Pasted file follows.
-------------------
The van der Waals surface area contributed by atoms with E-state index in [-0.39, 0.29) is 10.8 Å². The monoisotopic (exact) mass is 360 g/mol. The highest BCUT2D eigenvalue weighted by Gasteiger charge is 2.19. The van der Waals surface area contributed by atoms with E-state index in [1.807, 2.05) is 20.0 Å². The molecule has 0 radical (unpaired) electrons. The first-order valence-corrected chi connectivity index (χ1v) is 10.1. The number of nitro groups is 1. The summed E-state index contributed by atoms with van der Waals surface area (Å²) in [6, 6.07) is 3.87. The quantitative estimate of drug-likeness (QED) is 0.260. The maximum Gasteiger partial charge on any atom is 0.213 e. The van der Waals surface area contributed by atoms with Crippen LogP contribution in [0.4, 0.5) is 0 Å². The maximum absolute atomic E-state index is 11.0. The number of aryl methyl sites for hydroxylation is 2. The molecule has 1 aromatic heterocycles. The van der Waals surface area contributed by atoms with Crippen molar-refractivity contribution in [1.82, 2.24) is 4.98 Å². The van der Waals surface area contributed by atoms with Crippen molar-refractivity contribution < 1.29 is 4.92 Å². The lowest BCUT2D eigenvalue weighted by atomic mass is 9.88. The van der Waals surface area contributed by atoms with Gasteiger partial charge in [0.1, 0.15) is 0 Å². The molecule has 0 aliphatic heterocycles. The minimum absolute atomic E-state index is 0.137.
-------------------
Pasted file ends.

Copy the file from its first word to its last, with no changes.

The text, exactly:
The van der Waals surface area contributed by atoms with E-state index in [-0.39, 0.29) is 10.8 Å². The monoisotopic (exact) mass is 360 g/mol. The highest BCUT2D eigenvalue weighted by Gasteiger charge is 2.19. The van der Waals surface area contributed by atoms with E-state index in [1.807, 2.05) is 20.0 Å². The molecule has 0 radical (unpaired) electrons. The first-order valence-corrected chi connectivity index (χ1v) is 10.1. The number of nitro groups is 1. The summed E-state index contributed by atoms with van der Waals surface area (Å²) in [6, 6.07) is 3.87. The quantitative estimate of drug-likeness (QED) is 0.260. The maximum Gasteiger partial charge on any atom is 0.213 e. The van der Waals surface area contributed by atoms with Crippen LogP contribution in [0.4, 0.5) is 0 Å². The maximum absolute atomic E-state index is 11.0. The number of aryl methyl sites for hydroxylation is 2. The molecule has 1 aromatic heterocycles. The van der Waals surface area contributed by atoms with Crippen molar-refractivity contribution in [1.82, 2.24) is 4.98 Å². The van der Waals surface area contributed by atoms with Crippen molar-refractivity contribution < 1.29 is 4.92 Å². The lowest BCUT2D eigenvalue weighted by atomic mass is 9.88. The van der Waals surface area contributed by atoms with Gasteiger partial charge in [0.1, 0.15) is 0 Å². The molecule has 0 aliphatic heterocycles. The minimum absolute atomic E-state index is 0.137.